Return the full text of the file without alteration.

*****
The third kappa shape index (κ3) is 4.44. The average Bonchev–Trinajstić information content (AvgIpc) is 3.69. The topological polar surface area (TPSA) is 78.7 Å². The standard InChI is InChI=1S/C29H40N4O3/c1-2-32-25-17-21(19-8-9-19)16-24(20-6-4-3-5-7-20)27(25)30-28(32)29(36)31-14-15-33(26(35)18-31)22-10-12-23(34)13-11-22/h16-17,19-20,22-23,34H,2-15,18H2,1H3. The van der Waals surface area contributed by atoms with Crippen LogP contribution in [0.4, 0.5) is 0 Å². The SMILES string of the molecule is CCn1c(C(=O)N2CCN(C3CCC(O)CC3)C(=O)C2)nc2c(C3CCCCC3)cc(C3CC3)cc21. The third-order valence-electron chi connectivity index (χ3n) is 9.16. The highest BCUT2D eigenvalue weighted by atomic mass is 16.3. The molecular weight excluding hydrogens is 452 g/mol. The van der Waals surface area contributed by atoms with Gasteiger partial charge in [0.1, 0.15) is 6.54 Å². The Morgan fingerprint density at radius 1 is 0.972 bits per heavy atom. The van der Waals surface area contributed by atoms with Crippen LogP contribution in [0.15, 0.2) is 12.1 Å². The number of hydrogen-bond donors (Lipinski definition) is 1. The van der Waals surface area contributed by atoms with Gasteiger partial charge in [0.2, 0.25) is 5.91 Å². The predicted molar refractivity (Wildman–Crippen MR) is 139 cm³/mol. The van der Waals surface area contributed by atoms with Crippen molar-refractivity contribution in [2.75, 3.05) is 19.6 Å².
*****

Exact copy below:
The third kappa shape index (κ3) is 4.44. The average Bonchev–Trinajstić information content (AvgIpc) is 3.69. The topological polar surface area (TPSA) is 78.7 Å². The standard InChI is InChI=1S/C29H40N4O3/c1-2-32-25-17-21(19-8-9-19)16-24(20-6-4-3-5-7-20)27(25)30-28(32)29(36)31-14-15-33(26(35)18-31)22-10-12-23(34)13-11-22/h16-17,19-20,22-23,34H,2-15,18H2,1H3. The van der Waals surface area contributed by atoms with Crippen LogP contribution in [0.4, 0.5) is 0 Å². The SMILES string of the molecule is CCn1c(C(=O)N2CCN(C3CCC(O)CC3)C(=O)C2)nc2c(C3CCCCC3)cc(C3CC3)cc21. The third-order valence-electron chi connectivity index (χ3n) is 9.16. The highest BCUT2D eigenvalue weighted by atomic mass is 16.3. The molecular weight excluding hydrogens is 452 g/mol. The van der Waals surface area contributed by atoms with Gasteiger partial charge in [0.1, 0.15) is 6.54 Å². The Morgan fingerprint density at radius 1 is 0.972 bits per heavy atom. The van der Waals surface area contributed by atoms with Crippen LogP contribution in [0.15, 0.2) is 12.1 Å². The number of hydrogen-bond donors (Lipinski definition) is 1. The van der Waals surface area contributed by atoms with Gasteiger partial charge in [0.2, 0.25) is 5.91 Å². The predicted molar refractivity (Wildman–Crippen MR) is 139 cm³/mol. The van der Waals surface area contributed by atoms with Crippen molar-refractivity contribution in [2.75, 3.05) is 19.6 Å².